• During the 1850s and '60s, Courbet was the archetypical bohemian artist of radical political beliefs; Gustave’s non-conformist views began to assert themselves and his rebellious streak appeared in the radical treatment of subject matter, far removed from accepted, traditional views, so much so that the public opinion became one of disdain and disapproval.

  • It was one thing to create artwork that depicted realistic scenes from the gritty streets of Paris, imagery of the desperation of the poor, the rugged nature of certain landscapes and the hard working nature of the peasant, but his commentary was too blunt and far removed from artistic convention and academic norms; much of his artwork, especially his nudes, scandalized the public and viewers would walk away disgusted and upset.

  • ‘The Bathers’ was a clear rejection of the traditional and academic portrayal of nude paintings because artist Gustave Courbet depicted his female bathers in all their voluptuousness, hiding nothing and thus offending the middle class Salon viewers and critics; it was said that Napoleon was so disgusted with ‘The Bathers’ that he hit the canvas with his riding crop and that Guichard, in Les Doctrines de G. Courbet of 1862, said that “The irritation got to the point that the police commissioner of the quarter wanted to drive it out of the Exhibition, as injuring proprieties and manners. Ladies turned away in disgust, grave men shrugged their shoulders, young fellows laughed and were captivated by the young girls’ embarrassment; there was a chorus of condemnation.”

  • The artist was totally dissatisfied with his treatment by art juries, so Gustave took the revolutionary step of constructing pavilions to show his work at his own expense during the world's fairs of 1855 and 1867 and although his massive painting, ‘The Artist's Studio’ was not well received, the popularity of his smaller landscapes, hunting scenes, still life and nudes made him financially secure during the 1860s; he was criticized for his need for self promotion.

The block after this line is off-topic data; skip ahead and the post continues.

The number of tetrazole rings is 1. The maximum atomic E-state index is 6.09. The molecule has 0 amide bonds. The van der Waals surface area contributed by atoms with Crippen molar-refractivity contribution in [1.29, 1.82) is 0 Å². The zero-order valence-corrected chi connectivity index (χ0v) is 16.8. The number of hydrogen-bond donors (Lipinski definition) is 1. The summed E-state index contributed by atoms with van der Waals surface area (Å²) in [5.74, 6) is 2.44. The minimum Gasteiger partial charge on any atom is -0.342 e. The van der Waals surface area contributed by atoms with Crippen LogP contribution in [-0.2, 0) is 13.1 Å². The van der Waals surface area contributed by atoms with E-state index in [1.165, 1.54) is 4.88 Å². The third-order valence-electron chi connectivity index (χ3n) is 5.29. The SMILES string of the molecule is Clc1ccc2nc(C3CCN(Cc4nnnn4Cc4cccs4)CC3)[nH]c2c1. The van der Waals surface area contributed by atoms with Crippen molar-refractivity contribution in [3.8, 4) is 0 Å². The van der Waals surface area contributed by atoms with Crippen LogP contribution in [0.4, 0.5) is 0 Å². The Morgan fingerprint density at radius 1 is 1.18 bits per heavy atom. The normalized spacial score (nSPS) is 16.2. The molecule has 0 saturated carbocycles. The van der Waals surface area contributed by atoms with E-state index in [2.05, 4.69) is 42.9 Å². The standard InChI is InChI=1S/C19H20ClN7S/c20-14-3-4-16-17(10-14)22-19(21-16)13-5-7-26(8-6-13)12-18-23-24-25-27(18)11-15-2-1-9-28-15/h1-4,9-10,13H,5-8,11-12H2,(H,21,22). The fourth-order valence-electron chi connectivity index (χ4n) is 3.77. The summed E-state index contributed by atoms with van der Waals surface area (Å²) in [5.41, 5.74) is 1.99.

• In 1859, Courbet traveled to Germany and the Normandy coast and soon his subject matter changed to include animal imagery and landscapes involving both land and sea; this new genre awaked from these journeys introduced Gustave to a new and less controversial subject for his work; it allowed his creative faculties to more fully expand beyond the boundaries of his usual imagery; his tone returned to something more akin to the feeling within The Draughts (Checkers) Players from his earlier period.

  • Courbet's republican sympathies led to his involvement in the Paris Commune of 1871 and to his imprisonment following the collapse of the revolutionary government because he was accused of complicity in the destruction of a Paris monument, the Vendôme column; the artist was ordered to pay a huge fine for its reconstruction, but he fled to Switzerland in 1873, either refusing to pay the fine or because his could not afford the astronomical amount.
Gustave Courbet remained in Switzerland for four years, growing weaker each year, afflicted with ill health and unwilling to submit himself to continual doctor’s visits and medicines; he died without ever returning to France, as an exile on December 31, 1877.
  • Courbet was perhaps the first painter of genre subjects to become the acknowledged leader of a major artistic movement and developed the style of Realism by giving everyday scenes a monumental, natural treatment and he helped to break down the traditional hierarchy of subject matter, giving an increased emphasis to purely formal values in painting.

  • Throughout his career, Gustave Courbet attacked the establishment with his candid, unvarnished versions of reality and his particular ‘oeuvre’ or style extended to self portraits, commissioned portraits, landscapes, seascapes, nudes, animals, flower paintings, views of peasants and the simple pleasures of a leisurely game of checkers with a friend.

  • Courbet revealed such a range of imagery that it is surprising he projected his sense of Realism so fluidly and the artist certainly responded with courage to the insolent attacks against his work, choosing not to accept rejection, but instead to find new means of promotion.

  • Artist Gustave Courbet was an innovator in every sense and though unappreciated during the majority of his lifetime, Courbet helped initiate one of the most significant movements of the nineteenth century, which has had continuing resonance in the years after his death, for Gustave Courbet's example had a great influence on the following artistic movement of Impressionism and through the Impressionists, on the imagery and style of 20th century art.
A Game of Checkers in CairoCheckers in 1889
A Game of Checkers, in Cairo (1889).

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DeerLake Online Store Items

Wonder Mugs Play checkers online, and enjoy drinking from this cool wonder mug.
When adding hot liquid, the colors of the mug will change, checkers cool.

Checkers is a two-player game, where one player is assigned white-chip checkers and the other red. The aim is to play checkers online, capture all of the other player's checkers or make them impossible to move.